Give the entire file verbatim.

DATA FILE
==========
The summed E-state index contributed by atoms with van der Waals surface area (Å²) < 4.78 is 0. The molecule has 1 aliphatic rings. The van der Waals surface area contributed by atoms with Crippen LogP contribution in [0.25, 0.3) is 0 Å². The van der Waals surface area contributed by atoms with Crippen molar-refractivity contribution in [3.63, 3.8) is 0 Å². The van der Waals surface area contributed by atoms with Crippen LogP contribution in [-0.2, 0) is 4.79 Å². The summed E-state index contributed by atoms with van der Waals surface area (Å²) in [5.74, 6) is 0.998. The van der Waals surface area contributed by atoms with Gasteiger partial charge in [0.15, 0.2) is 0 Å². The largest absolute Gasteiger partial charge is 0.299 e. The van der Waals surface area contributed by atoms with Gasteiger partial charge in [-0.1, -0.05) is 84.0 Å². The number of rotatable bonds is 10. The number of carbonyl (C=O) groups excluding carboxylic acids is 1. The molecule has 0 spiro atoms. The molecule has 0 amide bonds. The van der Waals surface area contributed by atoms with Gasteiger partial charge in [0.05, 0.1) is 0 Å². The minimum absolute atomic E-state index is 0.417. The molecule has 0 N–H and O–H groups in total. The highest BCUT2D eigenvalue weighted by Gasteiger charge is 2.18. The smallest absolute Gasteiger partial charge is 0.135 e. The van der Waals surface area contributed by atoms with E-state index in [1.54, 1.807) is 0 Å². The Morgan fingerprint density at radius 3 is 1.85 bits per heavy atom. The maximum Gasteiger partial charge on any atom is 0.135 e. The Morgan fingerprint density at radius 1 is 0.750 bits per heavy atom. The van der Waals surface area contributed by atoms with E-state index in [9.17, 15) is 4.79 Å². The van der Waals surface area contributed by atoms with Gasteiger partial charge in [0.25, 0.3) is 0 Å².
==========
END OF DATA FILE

The summed E-state index contributed by atoms with van der Waals surface area (Å²) < 4.78 is 0. The molecule has 1 aliphatic rings. The van der Waals surface area contributed by atoms with Crippen LogP contribution in [0.25, 0.3) is 0 Å². The van der Waals surface area contributed by atoms with Crippen molar-refractivity contribution in [3.63, 3.8) is 0 Å². The van der Waals surface area contributed by atoms with Crippen LogP contribution in [-0.2, 0) is 4.79 Å². The summed E-state index contributed by atoms with van der Waals surface area (Å²) in [5.74, 6) is 0.998. The van der Waals surface area contributed by atoms with Gasteiger partial charge in [0.15, 0.2) is 0 Å². The largest absolute Gasteiger partial charge is 0.299 e. The van der Waals surface area contributed by atoms with Gasteiger partial charge in [-0.1, -0.05) is 84.0 Å². The number of rotatable bonds is 10. The number of carbonyl (C=O) groups excluding carboxylic acids is 1. The molecule has 0 spiro atoms. The molecule has 0 amide bonds. The van der Waals surface area contributed by atoms with Gasteiger partial charge in [0.05, 0.1) is 0 Å². The minimum absolute atomic E-state index is 0.417. The molecule has 0 N–H and O–H groups in total. The highest BCUT2D eigenvalue weighted by Gasteiger charge is 2.18. The smallest absolute Gasteiger partial charge is 0.135 e. The van der Waals surface area contributed by atoms with E-state index in [1.54, 1.807) is 0 Å². The Morgan fingerprint density at radius 3 is 1.85 bits per heavy atom. The maximum Gasteiger partial charge on any atom is 0.135 e. The Morgan fingerprint density at radius 1 is 0.750 bits per heavy atom. The van der Waals surface area contributed by atoms with E-state index in [9.17, 15) is 4.79 Å². The van der Waals surface area contributed by atoms with Gasteiger partial charge in [0.25, 0.3) is 0 Å².